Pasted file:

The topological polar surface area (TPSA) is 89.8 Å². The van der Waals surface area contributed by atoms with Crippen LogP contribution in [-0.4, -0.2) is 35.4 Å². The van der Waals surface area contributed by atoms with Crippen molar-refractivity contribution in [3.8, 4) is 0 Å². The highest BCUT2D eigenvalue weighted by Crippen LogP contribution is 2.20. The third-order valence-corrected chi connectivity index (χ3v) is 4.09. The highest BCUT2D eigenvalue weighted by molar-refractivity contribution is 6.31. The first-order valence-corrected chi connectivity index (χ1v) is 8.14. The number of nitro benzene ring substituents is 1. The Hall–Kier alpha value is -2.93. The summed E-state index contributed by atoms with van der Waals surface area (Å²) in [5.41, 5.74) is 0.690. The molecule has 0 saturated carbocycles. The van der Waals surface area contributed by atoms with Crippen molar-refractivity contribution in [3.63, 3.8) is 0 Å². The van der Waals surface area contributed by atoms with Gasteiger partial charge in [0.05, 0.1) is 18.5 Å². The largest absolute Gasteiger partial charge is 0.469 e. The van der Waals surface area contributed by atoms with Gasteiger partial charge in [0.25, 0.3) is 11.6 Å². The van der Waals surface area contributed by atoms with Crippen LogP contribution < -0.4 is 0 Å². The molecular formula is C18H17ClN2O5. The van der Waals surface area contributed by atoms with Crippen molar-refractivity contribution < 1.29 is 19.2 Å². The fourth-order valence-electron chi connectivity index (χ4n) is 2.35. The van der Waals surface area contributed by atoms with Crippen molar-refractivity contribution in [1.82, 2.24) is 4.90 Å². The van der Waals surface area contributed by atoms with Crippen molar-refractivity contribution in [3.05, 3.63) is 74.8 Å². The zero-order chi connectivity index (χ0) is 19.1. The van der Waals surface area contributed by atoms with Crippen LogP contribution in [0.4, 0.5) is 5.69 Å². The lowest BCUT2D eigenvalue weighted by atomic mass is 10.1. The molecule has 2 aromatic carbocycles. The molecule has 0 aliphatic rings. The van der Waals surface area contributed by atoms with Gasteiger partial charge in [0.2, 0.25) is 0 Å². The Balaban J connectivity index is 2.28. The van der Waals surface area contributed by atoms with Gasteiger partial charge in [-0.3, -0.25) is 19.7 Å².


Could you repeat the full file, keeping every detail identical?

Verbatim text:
The topological polar surface area (TPSA) is 89.8 Å². The van der Waals surface area contributed by atoms with Crippen LogP contribution in [-0.4, -0.2) is 35.4 Å². The van der Waals surface area contributed by atoms with Crippen molar-refractivity contribution in [3.8, 4) is 0 Å². The highest BCUT2D eigenvalue weighted by Crippen LogP contribution is 2.20. The third-order valence-corrected chi connectivity index (χ3v) is 4.09. The highest BCUT2D eigenvalue weighted by molar-refractivity contribution is 6.31. The first-order valence-corrected chi connectivity index (χ1v) is 8.14. The number of nitro benzene ring substituents is 1. The Hall–Kier alpha value is -2.93. The summed E-state index contributed by atoms with van der Waals surface area (Å²) in [5.41, 5.74) is 0.690. The molecule has 0 saturated carbocycles. The van der Waals surface area contributed by atoms with Crippen molar-refractivity contribution in [3.63, 3.8) is 0 Å². The van der Waals surface area contributed by atoms with Gasteiger partial charge in [0.05, 0.1) is 18.5 Å². The largest absolute Gasteiger partial charge is 0.469 e. The van der Waals surface area contributed by atoms with Gasteiger partial charge in [0.25, 0.3) is 11.6 Å². The van der Waals surface area contributed by atoms with Crippen LogP contribution < -0.4 is 0 Å². The molecular formula is C18H17ClN2O5. The van der Waals surface area contributed by atoms with Crippen molar-refractivity contribution < 1.29 is 19.2 Å². The fourth-order valence-electron chi connectivity index (χ4n) is 2.35. The van der Waals surface area contributed by atoms with Crippen molar-refractivity contribution in [1.82, 2.24) is 4.90 Å². The van der Waals surface area contributed by atoms with Crippen molar-refractivity contribution in [3.05, 3.63) is 74.8 Å². The zero-order chi connectivity index (χ0) is 19.1. The van der Waals surface area contributed by atoms with Crippen LogP contribution in [0.4, 0.5) is 5.69 Å². The lowest BCUT2D eigenvalue weighted by atomic mass is 10.1. The molecule has 2 aromatic carbocycles. The molecule has 0 aliphatic rings. The van der Waals surface area contributed by atoms with Gasteiger partial charge in [0.2, 0.25) is 0 Å². The Balaban J connectivity index is 2.28. The van der Waals surface area contributed by atoms with Gasteiger partial charge in [-0.3, -0.25) is 19.7 Å².